IPhone 13: Apple reduces the size of the Face ID sensor by 50%

The iPhone 13 should have a smaller notch than the iPhone 12 and previous iPhones. To cut back on the notch, Apple would have halved the size of the TrueDepth sensor necessary for the operation of Face ID facial recognition. 

In recent months, many rumors and leaks announce a thinner notch on the iPhone 13. After several years of recycling the same notch, much larger than with the Android competition, Apple has refined the design in order to offer a more generous display surface. A stolen photo of an iPhone 13 has also confirmed Apple’s intentions.

To achieve a reduction in the notch, the Cupertino giant would first have reviewed the arrangement of the various elements that make it up . Apple now places the speaker above the TrueDepth sensors, in the top border, rather than in the center of the notch.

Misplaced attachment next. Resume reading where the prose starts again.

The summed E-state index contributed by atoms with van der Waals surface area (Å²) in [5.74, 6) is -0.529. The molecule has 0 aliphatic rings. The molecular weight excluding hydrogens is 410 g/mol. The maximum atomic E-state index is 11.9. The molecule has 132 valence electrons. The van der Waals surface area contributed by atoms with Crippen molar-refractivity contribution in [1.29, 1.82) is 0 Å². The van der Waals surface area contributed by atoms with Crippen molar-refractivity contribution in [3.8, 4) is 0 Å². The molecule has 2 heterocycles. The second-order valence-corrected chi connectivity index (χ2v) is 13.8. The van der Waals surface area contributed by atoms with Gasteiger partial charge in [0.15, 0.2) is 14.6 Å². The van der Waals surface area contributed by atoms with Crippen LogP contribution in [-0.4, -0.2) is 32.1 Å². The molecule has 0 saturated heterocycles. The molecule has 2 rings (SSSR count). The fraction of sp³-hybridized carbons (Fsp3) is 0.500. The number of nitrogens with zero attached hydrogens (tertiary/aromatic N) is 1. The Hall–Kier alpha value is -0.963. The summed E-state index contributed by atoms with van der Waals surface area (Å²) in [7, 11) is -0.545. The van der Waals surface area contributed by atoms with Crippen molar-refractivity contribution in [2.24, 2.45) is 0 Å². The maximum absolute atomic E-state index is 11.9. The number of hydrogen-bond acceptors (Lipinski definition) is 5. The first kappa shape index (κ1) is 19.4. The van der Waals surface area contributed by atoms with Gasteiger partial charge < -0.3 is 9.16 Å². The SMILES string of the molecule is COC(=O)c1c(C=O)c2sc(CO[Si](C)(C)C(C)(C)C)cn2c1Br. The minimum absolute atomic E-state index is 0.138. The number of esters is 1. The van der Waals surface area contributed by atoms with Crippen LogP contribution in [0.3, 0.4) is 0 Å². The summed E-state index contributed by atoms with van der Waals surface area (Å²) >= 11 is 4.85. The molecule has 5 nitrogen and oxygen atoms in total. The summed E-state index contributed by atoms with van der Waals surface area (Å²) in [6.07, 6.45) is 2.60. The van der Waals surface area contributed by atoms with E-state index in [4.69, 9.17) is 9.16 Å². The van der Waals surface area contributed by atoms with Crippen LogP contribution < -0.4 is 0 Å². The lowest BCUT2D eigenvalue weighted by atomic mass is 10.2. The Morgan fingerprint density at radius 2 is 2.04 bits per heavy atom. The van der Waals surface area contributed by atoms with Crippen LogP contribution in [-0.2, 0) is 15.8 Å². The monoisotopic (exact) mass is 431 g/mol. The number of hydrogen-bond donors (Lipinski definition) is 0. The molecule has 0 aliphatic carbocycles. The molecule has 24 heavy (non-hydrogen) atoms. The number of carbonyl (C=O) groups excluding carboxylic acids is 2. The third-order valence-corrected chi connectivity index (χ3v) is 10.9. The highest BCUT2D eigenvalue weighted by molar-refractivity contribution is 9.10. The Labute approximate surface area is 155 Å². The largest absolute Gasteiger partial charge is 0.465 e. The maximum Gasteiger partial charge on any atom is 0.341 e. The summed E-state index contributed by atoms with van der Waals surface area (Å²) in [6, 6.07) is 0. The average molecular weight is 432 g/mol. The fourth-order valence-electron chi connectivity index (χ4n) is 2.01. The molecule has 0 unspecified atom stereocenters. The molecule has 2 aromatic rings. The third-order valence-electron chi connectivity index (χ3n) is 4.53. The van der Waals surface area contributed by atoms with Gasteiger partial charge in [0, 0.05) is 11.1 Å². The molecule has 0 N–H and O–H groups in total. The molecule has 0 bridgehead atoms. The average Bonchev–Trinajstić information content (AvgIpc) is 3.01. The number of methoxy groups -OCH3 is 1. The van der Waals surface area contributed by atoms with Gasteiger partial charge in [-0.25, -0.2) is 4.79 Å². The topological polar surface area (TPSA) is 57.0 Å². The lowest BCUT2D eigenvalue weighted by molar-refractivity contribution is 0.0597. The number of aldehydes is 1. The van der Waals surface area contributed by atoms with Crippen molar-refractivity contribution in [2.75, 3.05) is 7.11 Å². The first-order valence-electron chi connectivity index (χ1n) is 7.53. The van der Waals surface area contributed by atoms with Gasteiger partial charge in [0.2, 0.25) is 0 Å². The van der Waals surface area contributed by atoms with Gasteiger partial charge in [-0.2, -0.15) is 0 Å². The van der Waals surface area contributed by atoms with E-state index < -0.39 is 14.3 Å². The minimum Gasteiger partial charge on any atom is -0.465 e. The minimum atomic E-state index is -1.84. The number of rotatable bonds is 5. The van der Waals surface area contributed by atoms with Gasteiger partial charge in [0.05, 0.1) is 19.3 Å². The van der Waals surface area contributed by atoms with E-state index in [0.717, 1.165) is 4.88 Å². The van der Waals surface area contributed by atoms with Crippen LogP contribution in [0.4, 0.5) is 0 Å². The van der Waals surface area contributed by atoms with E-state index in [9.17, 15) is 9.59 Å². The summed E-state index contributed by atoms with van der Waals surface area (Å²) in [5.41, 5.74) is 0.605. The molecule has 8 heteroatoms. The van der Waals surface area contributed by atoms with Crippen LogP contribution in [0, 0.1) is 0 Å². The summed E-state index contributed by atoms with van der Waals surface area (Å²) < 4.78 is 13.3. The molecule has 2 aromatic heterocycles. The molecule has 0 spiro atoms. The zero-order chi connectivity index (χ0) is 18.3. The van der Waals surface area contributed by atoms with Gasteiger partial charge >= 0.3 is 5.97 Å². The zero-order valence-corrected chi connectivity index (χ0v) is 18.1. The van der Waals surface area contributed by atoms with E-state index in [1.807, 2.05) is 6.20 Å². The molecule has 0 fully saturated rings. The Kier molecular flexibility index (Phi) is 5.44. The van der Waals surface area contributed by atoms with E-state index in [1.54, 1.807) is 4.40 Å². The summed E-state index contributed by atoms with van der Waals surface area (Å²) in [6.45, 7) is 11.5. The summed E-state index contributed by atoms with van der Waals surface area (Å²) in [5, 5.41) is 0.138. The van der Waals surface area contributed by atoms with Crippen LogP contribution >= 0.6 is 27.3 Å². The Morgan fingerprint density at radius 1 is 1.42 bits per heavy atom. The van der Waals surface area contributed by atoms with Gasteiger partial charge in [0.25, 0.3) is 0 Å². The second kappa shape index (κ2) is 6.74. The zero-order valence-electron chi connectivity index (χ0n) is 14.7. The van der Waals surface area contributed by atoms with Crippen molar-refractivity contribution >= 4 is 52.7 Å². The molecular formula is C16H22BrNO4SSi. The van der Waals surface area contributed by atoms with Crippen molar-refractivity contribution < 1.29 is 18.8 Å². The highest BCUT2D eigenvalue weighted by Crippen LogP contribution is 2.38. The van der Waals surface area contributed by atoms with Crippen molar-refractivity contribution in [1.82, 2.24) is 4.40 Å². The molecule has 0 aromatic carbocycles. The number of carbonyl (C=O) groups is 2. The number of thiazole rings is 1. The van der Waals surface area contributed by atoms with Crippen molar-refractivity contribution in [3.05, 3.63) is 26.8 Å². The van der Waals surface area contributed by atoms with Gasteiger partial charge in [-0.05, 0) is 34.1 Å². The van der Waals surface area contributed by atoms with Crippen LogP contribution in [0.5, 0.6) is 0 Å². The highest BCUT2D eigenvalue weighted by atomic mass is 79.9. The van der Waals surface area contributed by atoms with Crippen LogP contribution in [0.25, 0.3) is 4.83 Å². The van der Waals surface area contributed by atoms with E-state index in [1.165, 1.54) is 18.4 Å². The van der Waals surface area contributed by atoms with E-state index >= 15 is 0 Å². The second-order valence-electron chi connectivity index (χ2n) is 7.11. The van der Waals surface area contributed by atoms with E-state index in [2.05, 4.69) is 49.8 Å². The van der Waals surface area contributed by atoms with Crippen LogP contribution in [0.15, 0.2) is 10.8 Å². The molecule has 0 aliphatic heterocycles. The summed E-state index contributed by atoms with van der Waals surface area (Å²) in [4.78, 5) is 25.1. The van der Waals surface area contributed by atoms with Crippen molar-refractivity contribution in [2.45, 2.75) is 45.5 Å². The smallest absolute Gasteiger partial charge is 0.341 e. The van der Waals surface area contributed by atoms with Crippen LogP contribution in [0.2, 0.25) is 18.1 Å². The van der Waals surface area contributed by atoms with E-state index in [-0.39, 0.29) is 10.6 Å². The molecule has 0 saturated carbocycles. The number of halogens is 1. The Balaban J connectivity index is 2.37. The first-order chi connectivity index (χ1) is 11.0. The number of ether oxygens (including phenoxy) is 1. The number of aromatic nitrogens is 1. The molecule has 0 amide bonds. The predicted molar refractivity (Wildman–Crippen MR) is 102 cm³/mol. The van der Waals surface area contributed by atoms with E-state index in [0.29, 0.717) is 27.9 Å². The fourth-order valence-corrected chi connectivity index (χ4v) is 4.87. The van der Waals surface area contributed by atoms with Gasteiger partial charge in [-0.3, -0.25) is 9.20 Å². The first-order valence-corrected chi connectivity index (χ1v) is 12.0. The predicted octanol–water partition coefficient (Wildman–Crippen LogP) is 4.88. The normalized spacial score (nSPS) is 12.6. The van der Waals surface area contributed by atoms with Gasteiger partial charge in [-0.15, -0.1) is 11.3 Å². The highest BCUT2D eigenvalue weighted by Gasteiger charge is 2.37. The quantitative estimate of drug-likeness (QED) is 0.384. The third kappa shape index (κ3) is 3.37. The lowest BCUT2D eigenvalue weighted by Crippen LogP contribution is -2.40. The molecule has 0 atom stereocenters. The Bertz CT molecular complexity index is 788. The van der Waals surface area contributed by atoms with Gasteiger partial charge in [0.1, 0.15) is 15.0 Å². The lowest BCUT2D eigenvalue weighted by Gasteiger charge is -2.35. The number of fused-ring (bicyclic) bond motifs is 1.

A FACE ID SENSOR OF REDUCED SIZE ON FUTURE IPADS

Citing supply chain sources, Digitimes says Apple has also miniaturized an essential component to Face ID: the VCSEL (Vertical-cavity surface-emitting laser) sensor. This sensor would be 50% smaller than the one present on the iPhone 12. This sensor, present since the iPhone X, makes it possible to digitize the distinctive elements of the user’s face by projecting light points.

The icing on the cake, this change in internal design, would also allow Apple to reduce the production cost of its future iPhone 13. Still according to Digitimes sources, the future iPads, which will be announced by the end of the year. Year, will also ship this face ID sensor of reduced size. A new generation of iPad, with Face ID rather than Touch ID, is therefore in the boxes of the brand.

We do not expect the iPhone 13 before September 2021. Smartphones will enter mass production in July. Until then, it is still possible that Apple will change its mind and postpone some new things until next year. We’ll tell you more about the iPhone 13 as soon as possible. While waiting for more information, give your opinion on the comments below.

Source: Digitimes



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